ENGLEWOOD, Colo. --** Seahawks fans know about nose tackle Brandon Mebane in the same way that Broncos fans know Terrance Knighton. In both cases, their national recognition has yet to catch up with their local renown.
But unlike Knighton, who emerged this year after arriving as a free agent from Jacksonville, Mebane has grown over the years with the Seahawks. The seven-year veteran is the longest-tenured player on the roster, and one of just three links remaining to the Mike Holmgren era, which ended after the 2008 season.
Seattle's defense is seventh-best in yards per carry allowed (3.9), eighth-best in percentage of carries to go for first downs (19.7 percent), eighth-best in rushing yardage allowed (101.6 yards a game) and fourth at permitting runs of 20 or more yards (one every 70.3 plays).
Mebane is arguably the biggest reason why. Just like Knighton in recent weeks, Mebane draws double-teams from blocking schemes, and rarely is contained by one offensive lineman. The primary beneficiaries are linebackers Bobby Wagner and Malcolm Smith, both of whom have the freedom to be active against the run because of the attention Mebane draws.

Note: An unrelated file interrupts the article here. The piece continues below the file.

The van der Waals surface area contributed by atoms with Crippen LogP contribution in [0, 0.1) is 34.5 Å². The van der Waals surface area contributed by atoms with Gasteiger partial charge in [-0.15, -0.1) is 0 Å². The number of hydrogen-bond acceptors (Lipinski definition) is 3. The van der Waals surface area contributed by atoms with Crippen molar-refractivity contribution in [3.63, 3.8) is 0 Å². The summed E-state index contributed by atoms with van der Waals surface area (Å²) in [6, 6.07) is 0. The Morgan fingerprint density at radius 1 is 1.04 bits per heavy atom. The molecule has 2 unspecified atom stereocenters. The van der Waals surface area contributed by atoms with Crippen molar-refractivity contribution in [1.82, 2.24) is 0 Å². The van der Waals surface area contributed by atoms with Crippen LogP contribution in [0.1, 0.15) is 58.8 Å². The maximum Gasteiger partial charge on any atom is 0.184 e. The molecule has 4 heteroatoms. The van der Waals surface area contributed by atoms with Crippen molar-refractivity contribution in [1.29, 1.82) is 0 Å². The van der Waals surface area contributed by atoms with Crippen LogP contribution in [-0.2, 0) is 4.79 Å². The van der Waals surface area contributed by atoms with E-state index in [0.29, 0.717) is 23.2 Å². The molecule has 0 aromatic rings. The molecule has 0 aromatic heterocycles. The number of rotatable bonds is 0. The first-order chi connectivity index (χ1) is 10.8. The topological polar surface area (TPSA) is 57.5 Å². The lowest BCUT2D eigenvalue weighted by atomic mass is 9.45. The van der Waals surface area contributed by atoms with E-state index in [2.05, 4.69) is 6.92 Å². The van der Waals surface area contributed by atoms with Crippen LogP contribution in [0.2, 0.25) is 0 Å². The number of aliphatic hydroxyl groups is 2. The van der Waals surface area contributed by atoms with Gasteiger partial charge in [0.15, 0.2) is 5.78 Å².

"There's so many combination blocks and double team blocks where he gets underneath people and he can get a guy knocked back," Seahawks defensive coordinator Dan Quinn said last month.
Mebane is agile on his feet for his size (6-foot-1, 311 pounds), which allows him to be effective with the myriad stunts and twists that Seattle defensive coordinator Dan Quinn likes to utilize.
"He's really strong," Quinn said in December. "I think that's the one thing, when he can get underneath you, it's hard to deal with it and I think one of the things that sets him apart is his balance."
Although Mebane is usually removed from the game when Seattle goes out of its base defense and into nickel and dime sub packages, he is an effective pass rusher when the need arises. He had four quarterback hits in the Seahawks' last two regular-season games, one of which led to an interception, and played a role in one of Seattle's two sacks last week (he wasn't on the field for the other one).
On the sack, he moved inside off the snap from the left defensive tackle spot. Both the right guard and center squared up and moved inside to block him, before center Jonathan Goodwin moved back to monitor right defensive tackle Tony McDaniel. This left right tackle Anthony Davis alone with no potential for help against left defensive end Michael Bennett, who won the one-on-one battle off the edge and accelerated into Colin Kaepernick for the sack.
Work like that explains why it's not Richard Sherman or Earl Thomas who is the Seahawks' top-rated defender in ProFootballFocus.com's metrics, but Mebane, who the site rates as the No. 2 defensive tackle league-wide against the run. Mebane is a root cause of the Seahawks' defensive prowess, but rarely gets the credit he deserves for it.